OKLAHOMA CITY (CN) — Oklahoma Attorney General Mike Hunter asked the state’s highest criminal appeals court Monday for guidance on a flood of inmate appeals after the U.S. Supreme Court unexpectedly ruled last month the state has no criminal jurisdiction on large areas the justices found are still tribal lands.
In a 5-4 majority opinion, the Supreme Court ruled on July 9 that Seminole Nation member Jimcy McGirt should have been tried in in federal court because his crimes were committed on Muscogee (Creek) Nation land. McGirt was convicted in 1997 and sentenced to 500 years in state prison for rape and sodomy.
In a quickly called press conference, Hunter, a Republican, vowed Monday to fight “every single” appeal seeking to throw out a conviction under the McGirt ruling.
The attorney general’s office filed its brief for guidance Monday evening with the Oklahoma Court of Criminal Appeals in the case of death row inmate Shawn Bosse, who is not a Native American. He was convicted in 2010 of murdering Chickasaw Nation member Katrina Griffin, 25, and her children Christian Griffin, 8, and Chastity Hammer, 6. Bosse is now challenging his convictions under McGirt due to the killings taking place within the original boundaries of the Chickasaw reservation and because the victims were all Native Americans.
“The McGirt case does not constitute a get-out-of-jail free card,” Hunter told reporters. “We are not going to allow our justice system to be exploited by people who have murdered, raped or committed other crimes of a serious nature while the federal government considers to re-arrest or adjudicate their cases.”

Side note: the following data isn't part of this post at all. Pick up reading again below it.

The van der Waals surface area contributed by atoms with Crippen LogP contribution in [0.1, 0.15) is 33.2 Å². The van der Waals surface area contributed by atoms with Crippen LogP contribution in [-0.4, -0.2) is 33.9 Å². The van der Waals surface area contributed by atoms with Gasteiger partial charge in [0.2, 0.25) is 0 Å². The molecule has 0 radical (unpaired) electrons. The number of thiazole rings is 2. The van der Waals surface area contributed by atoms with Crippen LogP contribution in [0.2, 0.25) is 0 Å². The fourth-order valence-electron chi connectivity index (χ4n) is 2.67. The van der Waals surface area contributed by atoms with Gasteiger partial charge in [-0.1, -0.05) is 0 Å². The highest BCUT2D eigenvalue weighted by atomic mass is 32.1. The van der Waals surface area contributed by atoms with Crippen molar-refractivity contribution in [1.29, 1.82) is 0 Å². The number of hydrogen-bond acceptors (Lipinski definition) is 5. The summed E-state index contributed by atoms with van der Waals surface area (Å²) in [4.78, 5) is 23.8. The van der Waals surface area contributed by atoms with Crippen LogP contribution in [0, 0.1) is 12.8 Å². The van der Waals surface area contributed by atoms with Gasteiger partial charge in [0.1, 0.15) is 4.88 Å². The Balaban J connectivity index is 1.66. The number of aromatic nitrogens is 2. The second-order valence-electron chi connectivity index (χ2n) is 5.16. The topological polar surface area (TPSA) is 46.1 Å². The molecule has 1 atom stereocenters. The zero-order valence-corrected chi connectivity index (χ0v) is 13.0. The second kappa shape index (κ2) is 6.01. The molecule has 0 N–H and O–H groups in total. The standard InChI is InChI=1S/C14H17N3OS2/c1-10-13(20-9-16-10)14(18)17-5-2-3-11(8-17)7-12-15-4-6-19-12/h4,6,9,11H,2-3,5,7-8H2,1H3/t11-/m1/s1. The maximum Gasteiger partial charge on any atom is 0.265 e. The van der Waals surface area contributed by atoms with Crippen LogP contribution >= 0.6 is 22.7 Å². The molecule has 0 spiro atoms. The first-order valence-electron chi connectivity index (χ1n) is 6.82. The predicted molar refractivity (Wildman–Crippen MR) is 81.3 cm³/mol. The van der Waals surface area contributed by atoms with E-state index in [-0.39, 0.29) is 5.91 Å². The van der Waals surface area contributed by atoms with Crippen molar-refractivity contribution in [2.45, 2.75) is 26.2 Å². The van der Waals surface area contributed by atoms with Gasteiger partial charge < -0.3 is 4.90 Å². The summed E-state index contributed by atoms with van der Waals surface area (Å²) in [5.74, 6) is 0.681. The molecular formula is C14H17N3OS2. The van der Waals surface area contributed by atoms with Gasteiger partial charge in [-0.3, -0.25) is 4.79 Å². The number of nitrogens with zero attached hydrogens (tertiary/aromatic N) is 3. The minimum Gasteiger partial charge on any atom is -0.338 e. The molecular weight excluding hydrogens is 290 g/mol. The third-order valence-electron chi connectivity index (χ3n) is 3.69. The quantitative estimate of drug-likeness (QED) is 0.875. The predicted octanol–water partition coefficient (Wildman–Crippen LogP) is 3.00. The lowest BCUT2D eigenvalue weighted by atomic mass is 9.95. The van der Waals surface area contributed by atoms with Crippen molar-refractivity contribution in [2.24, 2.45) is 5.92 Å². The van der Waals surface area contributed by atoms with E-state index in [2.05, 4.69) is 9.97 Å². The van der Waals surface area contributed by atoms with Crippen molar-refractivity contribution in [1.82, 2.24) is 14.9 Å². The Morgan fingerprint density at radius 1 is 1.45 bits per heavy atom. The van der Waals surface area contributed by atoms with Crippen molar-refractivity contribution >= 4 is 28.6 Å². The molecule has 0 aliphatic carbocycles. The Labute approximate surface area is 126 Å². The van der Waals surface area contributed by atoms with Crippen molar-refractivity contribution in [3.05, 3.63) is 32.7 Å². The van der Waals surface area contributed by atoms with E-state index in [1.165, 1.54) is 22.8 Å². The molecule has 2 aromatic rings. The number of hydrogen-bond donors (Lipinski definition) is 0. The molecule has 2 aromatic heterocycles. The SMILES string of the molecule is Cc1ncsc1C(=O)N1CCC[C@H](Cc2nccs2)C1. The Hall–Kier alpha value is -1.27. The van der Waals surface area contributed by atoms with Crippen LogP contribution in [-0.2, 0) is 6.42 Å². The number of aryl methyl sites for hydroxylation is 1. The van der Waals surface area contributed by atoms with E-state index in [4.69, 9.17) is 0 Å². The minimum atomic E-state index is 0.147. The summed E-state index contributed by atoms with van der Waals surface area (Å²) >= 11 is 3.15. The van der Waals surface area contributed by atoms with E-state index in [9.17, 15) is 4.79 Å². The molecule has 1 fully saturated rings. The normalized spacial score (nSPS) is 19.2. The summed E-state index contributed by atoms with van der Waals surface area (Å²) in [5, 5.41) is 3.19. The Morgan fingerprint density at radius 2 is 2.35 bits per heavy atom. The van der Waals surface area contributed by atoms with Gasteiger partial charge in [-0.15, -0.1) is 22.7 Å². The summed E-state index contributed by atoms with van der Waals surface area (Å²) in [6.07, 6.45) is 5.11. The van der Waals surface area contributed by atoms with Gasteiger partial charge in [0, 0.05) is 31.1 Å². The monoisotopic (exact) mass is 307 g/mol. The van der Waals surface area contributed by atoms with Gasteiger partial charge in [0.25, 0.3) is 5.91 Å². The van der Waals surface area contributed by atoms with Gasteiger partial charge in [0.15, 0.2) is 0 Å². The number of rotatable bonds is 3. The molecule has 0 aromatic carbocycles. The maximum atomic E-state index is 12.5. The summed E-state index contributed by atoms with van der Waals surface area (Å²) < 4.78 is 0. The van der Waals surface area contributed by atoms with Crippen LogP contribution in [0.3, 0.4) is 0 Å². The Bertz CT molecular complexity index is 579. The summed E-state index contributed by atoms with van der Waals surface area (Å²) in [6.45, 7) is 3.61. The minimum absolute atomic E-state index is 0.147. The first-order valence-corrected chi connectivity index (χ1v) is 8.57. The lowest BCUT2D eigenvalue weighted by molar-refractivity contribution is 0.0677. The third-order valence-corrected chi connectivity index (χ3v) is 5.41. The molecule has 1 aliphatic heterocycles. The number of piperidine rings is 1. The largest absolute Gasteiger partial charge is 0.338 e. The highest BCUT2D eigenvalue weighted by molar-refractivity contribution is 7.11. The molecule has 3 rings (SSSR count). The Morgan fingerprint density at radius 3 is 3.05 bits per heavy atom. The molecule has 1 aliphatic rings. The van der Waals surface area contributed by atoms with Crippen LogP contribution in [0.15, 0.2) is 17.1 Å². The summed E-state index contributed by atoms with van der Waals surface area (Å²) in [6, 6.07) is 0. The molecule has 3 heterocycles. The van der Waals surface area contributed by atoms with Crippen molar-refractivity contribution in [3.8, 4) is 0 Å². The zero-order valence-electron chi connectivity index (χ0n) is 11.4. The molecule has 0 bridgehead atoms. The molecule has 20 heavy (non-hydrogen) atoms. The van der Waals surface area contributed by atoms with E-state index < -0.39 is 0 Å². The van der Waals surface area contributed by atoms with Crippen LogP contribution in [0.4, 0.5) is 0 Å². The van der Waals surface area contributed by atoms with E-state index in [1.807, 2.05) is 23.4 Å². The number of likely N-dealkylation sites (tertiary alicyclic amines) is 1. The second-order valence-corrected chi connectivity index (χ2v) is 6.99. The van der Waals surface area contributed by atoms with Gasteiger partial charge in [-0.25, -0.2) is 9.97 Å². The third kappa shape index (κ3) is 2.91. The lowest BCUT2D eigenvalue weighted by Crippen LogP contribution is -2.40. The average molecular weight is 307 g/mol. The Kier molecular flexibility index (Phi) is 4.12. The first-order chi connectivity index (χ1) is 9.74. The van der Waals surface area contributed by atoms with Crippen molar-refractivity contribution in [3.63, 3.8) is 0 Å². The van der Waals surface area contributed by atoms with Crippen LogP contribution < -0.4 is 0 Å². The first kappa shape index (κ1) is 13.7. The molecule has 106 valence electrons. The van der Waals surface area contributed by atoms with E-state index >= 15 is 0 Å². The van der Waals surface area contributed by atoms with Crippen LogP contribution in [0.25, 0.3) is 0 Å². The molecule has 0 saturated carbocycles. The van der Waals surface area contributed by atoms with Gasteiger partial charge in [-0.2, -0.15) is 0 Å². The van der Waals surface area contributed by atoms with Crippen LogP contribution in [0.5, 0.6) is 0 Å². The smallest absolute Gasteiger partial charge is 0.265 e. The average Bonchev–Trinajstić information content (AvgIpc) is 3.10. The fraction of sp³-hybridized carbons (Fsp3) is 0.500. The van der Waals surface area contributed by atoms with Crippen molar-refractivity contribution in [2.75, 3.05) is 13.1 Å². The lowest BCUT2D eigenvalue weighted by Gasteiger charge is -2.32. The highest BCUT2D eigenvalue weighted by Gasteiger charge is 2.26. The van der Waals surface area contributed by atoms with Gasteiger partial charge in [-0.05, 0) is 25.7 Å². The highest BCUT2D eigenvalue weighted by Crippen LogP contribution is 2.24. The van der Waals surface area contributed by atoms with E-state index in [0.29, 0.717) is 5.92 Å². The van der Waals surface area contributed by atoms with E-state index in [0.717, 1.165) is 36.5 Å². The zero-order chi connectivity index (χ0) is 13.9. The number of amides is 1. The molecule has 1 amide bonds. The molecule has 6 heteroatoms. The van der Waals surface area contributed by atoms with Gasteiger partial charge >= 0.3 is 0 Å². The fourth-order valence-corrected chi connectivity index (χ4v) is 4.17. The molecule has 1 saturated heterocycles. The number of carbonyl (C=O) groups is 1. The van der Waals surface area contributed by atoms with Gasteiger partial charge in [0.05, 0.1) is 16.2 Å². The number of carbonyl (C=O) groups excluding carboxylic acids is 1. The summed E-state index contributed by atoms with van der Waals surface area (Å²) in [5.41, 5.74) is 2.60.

Hunter said he is “not questioning the Supreme Court’s ruling,” but is arguing the convicts waited too long to file the McGirt appeals.
“We are asking the court to make clear that the state still has jurisdiction to punish non-Indians who victimize tribal citizens, which would provide the maximum possible protection to tribal members,” he said. “We take the position that the state has a right and duty to protect our Indian citizens from those who murder them like Bosse.”
Hunter said he is not trying to undermine tribal sovereignty, saying he is instead seeking “a way for the state to work with the federal government in making sure tribal members receive police protection and justice when they are victimized.”
The attorney said he is asking the court to put the burden of proving Native American status on the defendant, as well as proving the location of the crime falling within the boundaries of tribal lands. He also is seeking a determination of whether the McGirt ruling applies to all tribal lands or just Muscogee (Creek) Nation land.
Hunter’s brief comes three weeks after he announced a joint agreement between the state and the Cherokee, Chickasaw, Choctaw, Muscogee (Creek) and Seminole nations to clarify criminal jurisdiction in their territories after McGirt. The agreement affirmed the Five Tribes’ criminal jurisdiction in their territories over Native American offenders while affirming the state’s criminal jurisdiction over all other offenders in the same territories.
Within one day of the announcement, however, the Muscogee (Creek) and Seminole nations rejected the agreement. The leaders of the remaining tribes have since publicly stated the Five Tribes need more time and are still working on an agreement.
Authored by Supreme Court Justice Neil Gorsuch, a Donald Trump appointee, the McGirt majority held Congress never disestablished the Native American reservations in the area.
“Today we are asked whether the land these treaties promised remains an Indian reservation for purposes of federal criminal law,” the opinion stated. “Because Congress has not said otherwise, we hold the government to its word.”
In another high-profile case, Muscogee (Creek) Nation member and former Tulsa police officer Shannon Kepler, 60, has appealed a manslaughter conviction under McGirt. He was convicted in 2017 of shooting and killing his daughter’s boyfriend, Jeremey Lake, 19, after being tried four separate times.